Sound Money Project

The Sound Money Project was founded in January 2009 to conduct research and promote awareness about monetary stability and financial privacy. The project is comprised of leading academics and practitioners in money, banking, and macroeconomics. It offers regular commentary and in-depth analysis on monetary policy, alternative monetary systems, financial markets regulation, cryptocurrencies, and the history of monetary and macroeconomic thought. For the latest on sound money issues, subscribe to our working paper series and follow along on Twitter or Facebook.

Advisory Board: Steve H. Hanke, Jerry L. JordanGerald P. O’Driscoll, Jr., Lawrence H. White
Director: William J. Luther
Senior Fellows: Joshua R. Hendrickson
Fellows: Scott A. Burns, James L. Caton, Nicolás Cachanosky, Judge GlockAlexander W. Salter
Contributors: Brian C. Albrecht, J.P. Koning

Wednesday, July 11th, 2018

Discretionary central banking has had its day. It’s time to insist on lawful money.

Friday, July 6th, 2018

The classical gold standard has gotten a raw deal in our historical memory. Setting the record straight is a crucial step on the road back to restoring sound.

Thursday, July 5th, 2018

The knowledge required to maintain monetary equilibrium is tacit and dispersed. No centralized monetary system, no matter how smart or well-intentioned its leaders, has access to that knowledge.

Tuesday, July 3rd, 2018

Blockchain technology is developing at a fast pace. Don't get left behind!

Tuesday, July 3rd, 2018

Thomas M. Hoenig warns that regulators are trying to run regulated businesses rather than police them.

Monday, July 2nd, 2018

The costs required to protect Bitcoin from an attack may be its long-term downfall.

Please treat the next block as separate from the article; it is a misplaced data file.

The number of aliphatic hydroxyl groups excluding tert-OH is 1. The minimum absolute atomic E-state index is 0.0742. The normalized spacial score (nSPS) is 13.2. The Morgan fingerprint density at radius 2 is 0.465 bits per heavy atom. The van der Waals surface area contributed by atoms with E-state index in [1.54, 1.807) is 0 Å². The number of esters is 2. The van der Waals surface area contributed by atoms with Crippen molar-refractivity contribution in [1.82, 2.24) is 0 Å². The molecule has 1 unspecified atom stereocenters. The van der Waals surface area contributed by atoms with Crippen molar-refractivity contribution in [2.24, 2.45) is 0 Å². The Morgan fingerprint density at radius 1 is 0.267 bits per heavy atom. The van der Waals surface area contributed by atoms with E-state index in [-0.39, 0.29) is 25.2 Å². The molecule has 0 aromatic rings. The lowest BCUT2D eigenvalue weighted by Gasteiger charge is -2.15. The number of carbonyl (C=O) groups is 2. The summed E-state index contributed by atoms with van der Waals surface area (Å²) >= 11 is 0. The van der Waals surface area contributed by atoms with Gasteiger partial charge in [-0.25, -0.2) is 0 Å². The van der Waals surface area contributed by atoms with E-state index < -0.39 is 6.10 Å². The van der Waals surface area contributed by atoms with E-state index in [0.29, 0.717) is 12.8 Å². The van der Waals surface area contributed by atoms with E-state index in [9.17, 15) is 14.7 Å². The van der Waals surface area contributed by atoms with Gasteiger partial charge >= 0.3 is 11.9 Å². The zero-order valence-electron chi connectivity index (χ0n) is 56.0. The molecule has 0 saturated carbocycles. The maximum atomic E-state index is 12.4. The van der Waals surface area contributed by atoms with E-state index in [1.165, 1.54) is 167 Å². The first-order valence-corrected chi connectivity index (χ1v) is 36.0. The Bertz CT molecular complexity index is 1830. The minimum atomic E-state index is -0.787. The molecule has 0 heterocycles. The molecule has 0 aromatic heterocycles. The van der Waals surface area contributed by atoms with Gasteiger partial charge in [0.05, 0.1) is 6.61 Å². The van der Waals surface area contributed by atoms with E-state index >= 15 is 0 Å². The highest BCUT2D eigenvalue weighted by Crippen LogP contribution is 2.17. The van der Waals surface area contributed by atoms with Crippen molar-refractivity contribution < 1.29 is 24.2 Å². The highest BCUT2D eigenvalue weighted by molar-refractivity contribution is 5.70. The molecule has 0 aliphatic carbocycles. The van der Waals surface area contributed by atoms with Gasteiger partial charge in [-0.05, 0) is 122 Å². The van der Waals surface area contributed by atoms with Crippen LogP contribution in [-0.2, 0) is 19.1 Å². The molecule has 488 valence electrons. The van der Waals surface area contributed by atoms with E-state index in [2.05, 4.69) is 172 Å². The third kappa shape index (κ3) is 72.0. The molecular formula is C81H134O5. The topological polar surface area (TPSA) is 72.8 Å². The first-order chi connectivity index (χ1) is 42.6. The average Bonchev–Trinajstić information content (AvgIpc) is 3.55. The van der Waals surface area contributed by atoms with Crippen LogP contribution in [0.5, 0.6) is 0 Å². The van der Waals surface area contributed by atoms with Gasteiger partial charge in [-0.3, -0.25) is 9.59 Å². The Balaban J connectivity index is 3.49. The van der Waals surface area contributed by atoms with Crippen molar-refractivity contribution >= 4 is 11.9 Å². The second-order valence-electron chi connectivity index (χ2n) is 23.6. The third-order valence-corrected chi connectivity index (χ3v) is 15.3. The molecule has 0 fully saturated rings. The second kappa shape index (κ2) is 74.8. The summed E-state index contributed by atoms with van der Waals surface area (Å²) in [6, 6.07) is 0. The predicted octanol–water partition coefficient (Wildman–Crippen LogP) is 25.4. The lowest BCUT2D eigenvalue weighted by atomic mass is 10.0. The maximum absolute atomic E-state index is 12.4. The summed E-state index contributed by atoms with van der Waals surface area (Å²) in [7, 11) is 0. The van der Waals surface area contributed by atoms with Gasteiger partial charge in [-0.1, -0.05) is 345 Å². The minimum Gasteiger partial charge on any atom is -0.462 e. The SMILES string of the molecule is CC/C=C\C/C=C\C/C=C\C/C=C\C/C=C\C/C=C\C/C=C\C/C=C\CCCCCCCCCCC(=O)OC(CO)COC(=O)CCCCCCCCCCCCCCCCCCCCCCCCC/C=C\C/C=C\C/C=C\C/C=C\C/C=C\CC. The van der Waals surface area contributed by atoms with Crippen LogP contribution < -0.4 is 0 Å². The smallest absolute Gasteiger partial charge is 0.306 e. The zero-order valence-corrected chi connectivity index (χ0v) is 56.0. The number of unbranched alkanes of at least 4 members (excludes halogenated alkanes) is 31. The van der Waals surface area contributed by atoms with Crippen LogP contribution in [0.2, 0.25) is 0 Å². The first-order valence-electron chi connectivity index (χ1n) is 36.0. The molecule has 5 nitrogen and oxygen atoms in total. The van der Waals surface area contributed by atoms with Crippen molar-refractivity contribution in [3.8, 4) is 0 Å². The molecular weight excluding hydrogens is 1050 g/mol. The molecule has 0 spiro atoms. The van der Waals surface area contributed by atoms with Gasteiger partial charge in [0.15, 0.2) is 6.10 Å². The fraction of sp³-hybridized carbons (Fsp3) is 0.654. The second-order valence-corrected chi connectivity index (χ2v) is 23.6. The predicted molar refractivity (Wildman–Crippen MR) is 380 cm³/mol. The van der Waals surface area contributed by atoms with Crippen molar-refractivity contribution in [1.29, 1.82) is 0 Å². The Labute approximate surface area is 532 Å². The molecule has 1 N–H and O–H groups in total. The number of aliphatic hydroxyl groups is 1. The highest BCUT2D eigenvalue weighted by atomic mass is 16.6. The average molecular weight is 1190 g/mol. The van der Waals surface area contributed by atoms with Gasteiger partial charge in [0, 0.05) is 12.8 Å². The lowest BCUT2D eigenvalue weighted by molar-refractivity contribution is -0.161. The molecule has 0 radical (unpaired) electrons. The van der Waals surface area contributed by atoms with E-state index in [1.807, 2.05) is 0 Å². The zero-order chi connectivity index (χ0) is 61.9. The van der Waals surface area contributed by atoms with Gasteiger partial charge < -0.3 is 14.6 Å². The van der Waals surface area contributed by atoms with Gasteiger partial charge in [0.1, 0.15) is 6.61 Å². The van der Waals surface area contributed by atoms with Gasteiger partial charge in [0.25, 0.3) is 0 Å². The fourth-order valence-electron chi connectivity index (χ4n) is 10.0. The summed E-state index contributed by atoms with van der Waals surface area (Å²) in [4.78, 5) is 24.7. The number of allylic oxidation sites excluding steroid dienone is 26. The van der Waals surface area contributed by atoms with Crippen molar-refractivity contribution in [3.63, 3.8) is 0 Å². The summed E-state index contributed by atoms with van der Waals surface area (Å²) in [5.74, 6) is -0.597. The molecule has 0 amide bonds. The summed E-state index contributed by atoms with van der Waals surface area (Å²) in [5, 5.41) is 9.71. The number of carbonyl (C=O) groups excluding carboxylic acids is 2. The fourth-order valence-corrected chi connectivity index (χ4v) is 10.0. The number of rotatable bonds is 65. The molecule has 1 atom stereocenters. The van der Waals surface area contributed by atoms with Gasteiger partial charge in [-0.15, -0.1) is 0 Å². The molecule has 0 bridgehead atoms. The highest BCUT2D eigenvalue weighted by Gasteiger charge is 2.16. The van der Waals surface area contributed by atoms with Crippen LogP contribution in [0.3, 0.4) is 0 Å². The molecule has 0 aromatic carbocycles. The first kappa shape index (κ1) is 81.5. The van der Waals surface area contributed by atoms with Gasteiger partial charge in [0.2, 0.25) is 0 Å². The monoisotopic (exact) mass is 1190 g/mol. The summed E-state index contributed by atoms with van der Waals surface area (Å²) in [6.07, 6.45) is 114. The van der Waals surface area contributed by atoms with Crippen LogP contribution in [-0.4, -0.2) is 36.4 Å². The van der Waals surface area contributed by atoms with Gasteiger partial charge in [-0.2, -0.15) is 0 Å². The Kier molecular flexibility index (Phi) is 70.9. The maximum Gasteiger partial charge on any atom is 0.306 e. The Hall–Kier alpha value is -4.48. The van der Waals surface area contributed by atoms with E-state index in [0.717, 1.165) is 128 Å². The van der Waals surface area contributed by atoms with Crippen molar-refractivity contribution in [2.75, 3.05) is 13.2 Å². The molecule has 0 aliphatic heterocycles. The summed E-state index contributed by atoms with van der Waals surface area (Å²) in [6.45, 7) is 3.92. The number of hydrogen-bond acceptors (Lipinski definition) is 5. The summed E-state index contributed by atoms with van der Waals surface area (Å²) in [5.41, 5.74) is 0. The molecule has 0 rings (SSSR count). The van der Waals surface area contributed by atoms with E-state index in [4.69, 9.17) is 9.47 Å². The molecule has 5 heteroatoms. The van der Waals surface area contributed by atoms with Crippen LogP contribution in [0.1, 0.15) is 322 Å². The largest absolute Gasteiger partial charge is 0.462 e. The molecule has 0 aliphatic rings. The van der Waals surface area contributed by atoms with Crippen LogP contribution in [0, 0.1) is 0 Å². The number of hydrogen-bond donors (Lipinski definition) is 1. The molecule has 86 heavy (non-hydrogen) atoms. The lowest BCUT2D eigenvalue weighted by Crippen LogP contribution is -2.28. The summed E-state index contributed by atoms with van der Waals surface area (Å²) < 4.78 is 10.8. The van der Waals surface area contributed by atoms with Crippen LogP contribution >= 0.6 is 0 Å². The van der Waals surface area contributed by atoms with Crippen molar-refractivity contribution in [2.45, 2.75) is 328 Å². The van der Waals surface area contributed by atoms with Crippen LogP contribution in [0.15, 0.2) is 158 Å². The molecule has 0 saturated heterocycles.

Friday, June 29th, 2018

Trump’s trade war is heating up. What should central banks do to ensure their economies aren’t damaged too much?

Thursday, June 28th, 2018

Facing competition from blockchain-based tokens, SWIFT has made significant upgrades we all benefit from.

Wednesday, June 27th, 2018

The Fed must abandon its traditional policy lever — open-market operations — in favor of managing the interest it pays on reserves if it is to hit its FFR target while operating in a floor system.

Tuesday, June 26th, 2018

The complexity of credit markets creates difficulty for teaching monetary theory purely through reference to observed data. An appropriate framing should follow the evolution of money and credit.

Monday, June 25th, 2018

The Fed has a lot of policy tools, to be sure. But, traditionally — that is, when the Fed was operating in a corridor system — it exerted influence on the FFR primarily through its open-market operations.

Wednesday, June 20th, 2018

A recent NBER working paper studies what shapes Federal Open Market Committee member opinions.

Tuesday, June 19th, 2018

In the case of Argentina, three particular problems call into question the “surprise” explanation of the currency crisis.

Thursday, June 14th, 2018

Does the rise of big data make Marx’s centrally planned utopia feasible? The answer is a big no.

Wednesday, June 13th, 2018

The era of monetary cosmopolitanism was brief. But its effect on human welfare was enormous.

Monday, June 11th, 2018

Money is a good that has interesting scaling properties. The more people there are within a given monetary network, the more valuable it is for each person to be a part of that monetary network.

Friday, June 8th, 2018

A new NBER working paper quantifies the relationship between post-WWI policy uncertainty in Europe and hyperinflation.

Thursday, June 7th, 2018

The third issue of the AIER Sound Money Project Working Paper Series is available online. AIER is currently ranked 76th on SSRN's Top 1,600 Entrepreneurship Research & Policy Network Organizations.

Wednesday, June 6th, 2018

Bitcoin and fiat money are not cousins. They are on entirely different branches of the family tree.

Friday, June 1st, 2018

Some Keynesians argue that today’s combination of low inflation and unemployment contradicts the natural-rate hypothesis. But is the labor market really as robust as they claim?

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